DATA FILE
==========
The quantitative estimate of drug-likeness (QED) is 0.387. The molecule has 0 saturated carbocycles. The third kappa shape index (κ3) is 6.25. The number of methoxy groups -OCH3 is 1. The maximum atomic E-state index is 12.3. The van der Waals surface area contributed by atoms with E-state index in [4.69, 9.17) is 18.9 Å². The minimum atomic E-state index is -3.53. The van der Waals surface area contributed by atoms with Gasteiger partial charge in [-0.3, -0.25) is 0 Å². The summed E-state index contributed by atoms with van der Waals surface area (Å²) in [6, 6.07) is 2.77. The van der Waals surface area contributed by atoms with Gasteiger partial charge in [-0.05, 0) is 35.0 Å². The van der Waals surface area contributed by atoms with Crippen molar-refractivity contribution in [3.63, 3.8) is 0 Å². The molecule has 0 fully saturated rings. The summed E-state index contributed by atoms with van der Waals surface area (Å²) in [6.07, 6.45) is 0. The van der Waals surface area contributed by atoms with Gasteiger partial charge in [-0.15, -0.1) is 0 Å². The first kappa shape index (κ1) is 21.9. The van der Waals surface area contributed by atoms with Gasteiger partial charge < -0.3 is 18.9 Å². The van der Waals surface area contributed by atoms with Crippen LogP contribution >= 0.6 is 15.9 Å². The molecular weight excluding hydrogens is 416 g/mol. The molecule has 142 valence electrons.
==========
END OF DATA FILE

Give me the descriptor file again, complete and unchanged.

The quantitative estimate of drug-likeness (QED) is 0.387. The molecule has 0 saturated carbocycles. The third kappa shape index (κ3) is 6.25. The number of methoxy groups -OCH3 is 1. The maximum atomic E-state index is 12.3. The van der Waals surface area contributed by atoms with E-state index in [4.69, 9.17) is 18.9 Å². The minimum atomic E-state index is -3.53. The van der Waals surface area contributed by atoms with Gasteiger partial charge in [-0.3, -0.25) is 0 Å². The summed E-state index contributed by atoms with van der Waals surface area (Å²) in [6, 6.07) is 2.77. The van der Waals surface area contributed by atoms with Gasteiger partial charge in [-0.05, 0) is 35.0 Å². The van der Waals surface area contributed by atoms with Crippen molar-refractivity contribution in [3.63, 3.8) is 0 Å². The molecule has 0 fully saturated rings. The summed E-state index contributed by atoms with van der Waals surface area (Å²) in [6.07, 6.45) is 0. The van der Waals surface area contributed by atoms with Gasteiger partial charge in [-0.15, -0.1) is 0 Å². The first kappa shape index (κ1) is 21.9. The van der Waals surface area contributed by atoms with Gasteiger partial charge < -0.3 is 18.9 Å². The van der Waals surface area contributed by atoms with Crippen LogP contribution >= 0.6 is 15.9 Å². The molecular weight excluding hydrogens is 416 g/mol. The molecule has 142 valence electrons.